No more.  Arrogant college presidents, greedy profiteers, and mindless bureaucrats now control our once beloved universities. The best of these characters "lack all conviction, while the worst are full of passionate intensity." 

All of this craziness is paid for by federal student-loan money. And millions of college-loan borrowers are strangling in debt they can never pay off. This cannot go on forever.

President Obama and Martin Nesbitt



Anthony W. Miller official portrait.jpg
Tony Miller, former Deputy Secretary of Education
and soon-to-be Board Chairman of Apollo Education Group
References

Jillian Berman. Americans just had $17 million in wages garnished by the government due to unpaid student loans. Marketwatch.com, March 22, 2016. Accessible at http://www.marketwatch.com/story/the-government-just-garnished-176-million-in-wages-because-of-unpaid-student-loans-2016-03-21

Ronald J. Hansen. Apollo Education, parent company of University of Phoenix, to go prvate at $1.1 billion deal. Arizona Republic, February 9, 2016. Accessible at http://www.azcentral.com/story/money/business/2016/02/08/apollo-education-to-go-private-in-11b-deal/79998782/

Jason Delisle. @usedgov latest data out today shows student loan defaults just hit another record high, 20% of those w/ loans due. Mhttps://twitter.com/delislealleges/status/710539989256429568

Matt Sessa. Student Aid Posts Updated Reports to FSA Data Center. Department of Education, March 17, 2016. Accessible at https://www.nasfaa.org/news-item/7943/3-17_Federal_Student_Aid_Posts_Updated_Reports_to_FSA_Data_Center

Dan Primack. Obama's 'best friend' raises millions for private equity fund. Fortune Magazine, August 11, 2014. Accessible at http://fortune.com/2014/08/11/obamas-best-friend-raises-millions-for-private-equity-fund/

Patricia Cohen and Chad Bray. University of Phoenix Owner, Apollo Education Group, To Be Taken Private. New York Times, February 9, 2016. Accessible at http://www.nytimes.com/2016/02/09/business/dealbook/apollo-education-group-university-of-phoenix-owner-to-be-taken-private.html?

No, You Won't Be Arrested for Falling Behind On Your Student Loans. US. Department of Eduation Official Bog, April, 2016. Accessible at http://blog.ed.gov/2016/04/no-you-wont-be-arrested-for-falling-behind-on-your-student-loans/

Sunday, January 31, 2016

Brenda Butler,"poster child" for the student-loan crisis, will be done with her student loans in 2037--42 years after she graduated from college

    You load sixteen tons, what do you get?
    Another day older and deeper in debt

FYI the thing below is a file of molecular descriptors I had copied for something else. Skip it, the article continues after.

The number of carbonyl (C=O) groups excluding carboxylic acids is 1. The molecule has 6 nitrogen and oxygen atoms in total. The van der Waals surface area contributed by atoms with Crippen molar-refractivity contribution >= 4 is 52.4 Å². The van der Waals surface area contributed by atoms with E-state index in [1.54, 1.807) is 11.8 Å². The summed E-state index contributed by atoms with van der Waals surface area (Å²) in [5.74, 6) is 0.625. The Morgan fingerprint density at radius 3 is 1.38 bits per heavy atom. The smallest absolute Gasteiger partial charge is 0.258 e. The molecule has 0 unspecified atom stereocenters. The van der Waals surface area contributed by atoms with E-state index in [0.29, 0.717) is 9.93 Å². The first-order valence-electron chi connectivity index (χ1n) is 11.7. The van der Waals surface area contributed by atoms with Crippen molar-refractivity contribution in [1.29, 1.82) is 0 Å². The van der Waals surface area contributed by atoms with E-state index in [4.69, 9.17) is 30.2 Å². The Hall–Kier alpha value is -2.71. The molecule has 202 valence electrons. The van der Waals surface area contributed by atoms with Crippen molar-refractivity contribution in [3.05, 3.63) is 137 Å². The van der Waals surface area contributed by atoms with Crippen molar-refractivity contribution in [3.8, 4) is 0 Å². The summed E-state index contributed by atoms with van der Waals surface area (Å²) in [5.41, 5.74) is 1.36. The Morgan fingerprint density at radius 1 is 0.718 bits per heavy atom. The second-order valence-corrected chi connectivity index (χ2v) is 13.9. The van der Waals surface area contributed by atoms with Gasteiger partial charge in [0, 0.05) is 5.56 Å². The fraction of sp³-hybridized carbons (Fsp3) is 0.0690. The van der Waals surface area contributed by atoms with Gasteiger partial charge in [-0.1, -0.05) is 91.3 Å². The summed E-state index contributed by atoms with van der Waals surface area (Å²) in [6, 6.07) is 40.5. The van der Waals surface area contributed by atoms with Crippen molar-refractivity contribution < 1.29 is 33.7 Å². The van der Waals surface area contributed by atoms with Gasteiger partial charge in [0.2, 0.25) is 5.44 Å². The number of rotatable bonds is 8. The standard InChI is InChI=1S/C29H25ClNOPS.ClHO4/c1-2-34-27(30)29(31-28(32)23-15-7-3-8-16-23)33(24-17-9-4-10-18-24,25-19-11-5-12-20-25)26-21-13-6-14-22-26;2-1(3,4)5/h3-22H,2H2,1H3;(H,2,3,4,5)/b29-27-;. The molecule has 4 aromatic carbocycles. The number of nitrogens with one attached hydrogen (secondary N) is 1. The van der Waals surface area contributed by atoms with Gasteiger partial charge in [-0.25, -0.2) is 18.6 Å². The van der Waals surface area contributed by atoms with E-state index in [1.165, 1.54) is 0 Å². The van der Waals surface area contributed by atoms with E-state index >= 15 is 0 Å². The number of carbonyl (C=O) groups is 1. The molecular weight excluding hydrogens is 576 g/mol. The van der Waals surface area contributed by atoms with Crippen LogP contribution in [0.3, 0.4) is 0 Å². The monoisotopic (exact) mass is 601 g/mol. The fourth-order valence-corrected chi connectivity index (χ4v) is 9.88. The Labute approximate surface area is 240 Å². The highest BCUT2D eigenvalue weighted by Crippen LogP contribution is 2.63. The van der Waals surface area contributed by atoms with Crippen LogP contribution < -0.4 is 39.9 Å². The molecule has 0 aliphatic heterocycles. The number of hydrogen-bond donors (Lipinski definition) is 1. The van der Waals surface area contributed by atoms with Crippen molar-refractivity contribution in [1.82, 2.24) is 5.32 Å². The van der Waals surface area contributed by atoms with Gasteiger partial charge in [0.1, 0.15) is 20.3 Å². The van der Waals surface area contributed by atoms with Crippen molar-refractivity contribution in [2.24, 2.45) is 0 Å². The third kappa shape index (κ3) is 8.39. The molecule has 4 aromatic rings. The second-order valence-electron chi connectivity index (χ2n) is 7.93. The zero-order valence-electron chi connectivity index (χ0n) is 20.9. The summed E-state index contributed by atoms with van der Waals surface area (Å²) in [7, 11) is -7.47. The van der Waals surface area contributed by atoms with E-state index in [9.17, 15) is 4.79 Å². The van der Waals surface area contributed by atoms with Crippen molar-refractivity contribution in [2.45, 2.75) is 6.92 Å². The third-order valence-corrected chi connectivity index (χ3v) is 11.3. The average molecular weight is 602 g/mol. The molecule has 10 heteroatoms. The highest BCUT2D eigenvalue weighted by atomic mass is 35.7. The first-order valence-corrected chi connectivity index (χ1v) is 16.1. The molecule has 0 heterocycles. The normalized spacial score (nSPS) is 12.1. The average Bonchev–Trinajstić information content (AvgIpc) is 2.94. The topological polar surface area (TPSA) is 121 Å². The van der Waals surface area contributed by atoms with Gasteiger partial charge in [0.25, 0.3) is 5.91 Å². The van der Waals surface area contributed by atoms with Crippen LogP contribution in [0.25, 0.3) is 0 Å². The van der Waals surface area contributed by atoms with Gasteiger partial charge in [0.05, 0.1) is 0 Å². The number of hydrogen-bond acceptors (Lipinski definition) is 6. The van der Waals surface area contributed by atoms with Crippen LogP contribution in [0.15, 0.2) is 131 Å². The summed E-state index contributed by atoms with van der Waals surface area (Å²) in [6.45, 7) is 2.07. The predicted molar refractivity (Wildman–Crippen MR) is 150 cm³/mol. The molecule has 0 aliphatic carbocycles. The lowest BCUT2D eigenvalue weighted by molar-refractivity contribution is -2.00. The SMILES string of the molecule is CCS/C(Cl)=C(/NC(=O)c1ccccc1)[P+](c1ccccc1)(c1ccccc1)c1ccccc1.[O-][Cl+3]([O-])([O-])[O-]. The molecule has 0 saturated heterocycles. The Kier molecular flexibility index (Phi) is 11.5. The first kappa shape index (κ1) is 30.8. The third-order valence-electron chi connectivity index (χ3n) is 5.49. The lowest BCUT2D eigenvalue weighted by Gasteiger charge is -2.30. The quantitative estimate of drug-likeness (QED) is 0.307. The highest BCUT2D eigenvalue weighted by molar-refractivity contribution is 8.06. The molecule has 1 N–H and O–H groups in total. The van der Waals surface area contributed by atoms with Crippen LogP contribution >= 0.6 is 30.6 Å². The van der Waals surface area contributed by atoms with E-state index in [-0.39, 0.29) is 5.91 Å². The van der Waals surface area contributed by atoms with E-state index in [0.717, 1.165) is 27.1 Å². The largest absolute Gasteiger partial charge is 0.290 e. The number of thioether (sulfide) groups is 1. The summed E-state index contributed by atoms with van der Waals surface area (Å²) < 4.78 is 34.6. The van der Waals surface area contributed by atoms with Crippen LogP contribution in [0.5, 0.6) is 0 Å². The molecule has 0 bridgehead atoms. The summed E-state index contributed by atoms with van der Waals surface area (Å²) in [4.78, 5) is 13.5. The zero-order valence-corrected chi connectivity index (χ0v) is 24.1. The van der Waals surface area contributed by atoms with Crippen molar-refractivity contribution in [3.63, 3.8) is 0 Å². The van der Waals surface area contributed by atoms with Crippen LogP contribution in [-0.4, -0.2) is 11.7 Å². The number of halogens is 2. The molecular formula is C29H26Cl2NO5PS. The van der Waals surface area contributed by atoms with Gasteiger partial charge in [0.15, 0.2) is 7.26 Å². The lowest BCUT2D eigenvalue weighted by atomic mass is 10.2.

Saint Peter don't you call me 'cause I can't go
    I owe my soul to the company store
Tennessee Ernie Ford

If the student-loan crisis had a poster child, it might well be Brenda Butler, who lost her bankruptcy case last week in Illinois. Butler borrowed about $14,000 to get a degree in English and creative writing from Chapman University, which she received in 1995. Over the next 20 years, she made loan payments totally $15,000--more than the amount she borrowed.

Unfortunately, she was unable to make payments from time to time, and her debt grew due to accrued interest and penalties. When she filed for bankruptcy in 2014, Butler's debt had grown to almost $33,000, more than twice what she borrowed!

Did Butler get rich in the 21 years that passed since she graduated from college? No, she didn't. When she filed for bankruptcy she owned no real property and drove a 2001 Saturn that had logged 147,000 miles. According to the bankruptcy court, Butler never made more than about $35,000 a year, and her monthly income at the time of her bankruptcy filing was only $1,879, about $300 less than her expenses.

In spite of her bleak financial situation and an employment history of relatively low wages, a bankruptcy judge refused to discharge Ms. Butler's student loans. In fact, in applying the three-prong Brunner test, the court ruled that she failed to meet two of the prongs.

First, the court concluded that Butler was able to maintain a minimum standard of living, in spite of the fact that she was living on unemployment benefits at the time of her hearing and these benefits were about to run out. Indeed, the court admitted that Butler "had virtually no resources to support herself."

Nevertheless, in the court's view, Butler would likely find employment soon, which would enable her to maintain a minimum standard of living and make payments under an income-base repayment plan. Thus, Butler failed the first prong of the Brunner test.

Brunner's second prong required Butler to show that additional circumstances existed that prevented her from paying on her student loans in the future. Here again, the judge ruled against her. The judge found Butler to be "capable and intelligent with no health problems or other impediments to being gainfully employed." The court acknowledged that Butler had "an unfortunate employment history through no apparent fault of her own," but she could show no exceptional circumstances that would indicate that she could not pay back her student loans in the coming years.

Interestingly, the judge ruled in Butler's favor regarding one prong of the Brunner test. In the judge's view, Butler had met her burden of showing she had made good faith efforts to pay back her loans. As the judge acknowledged, Butler had made payments totally more than the original principal on her loans, and she had made diligent efforts to improve her financial status. "This is not a case of a recent graduate trying to escape student loan debts before beginning a lucrative career," the judge admitted. On the contrary, Butler had made "substantial, though futile, efforts to pay down her student loan debt."

So why did Butler lose her case? This is the bankruptcy judge's summary: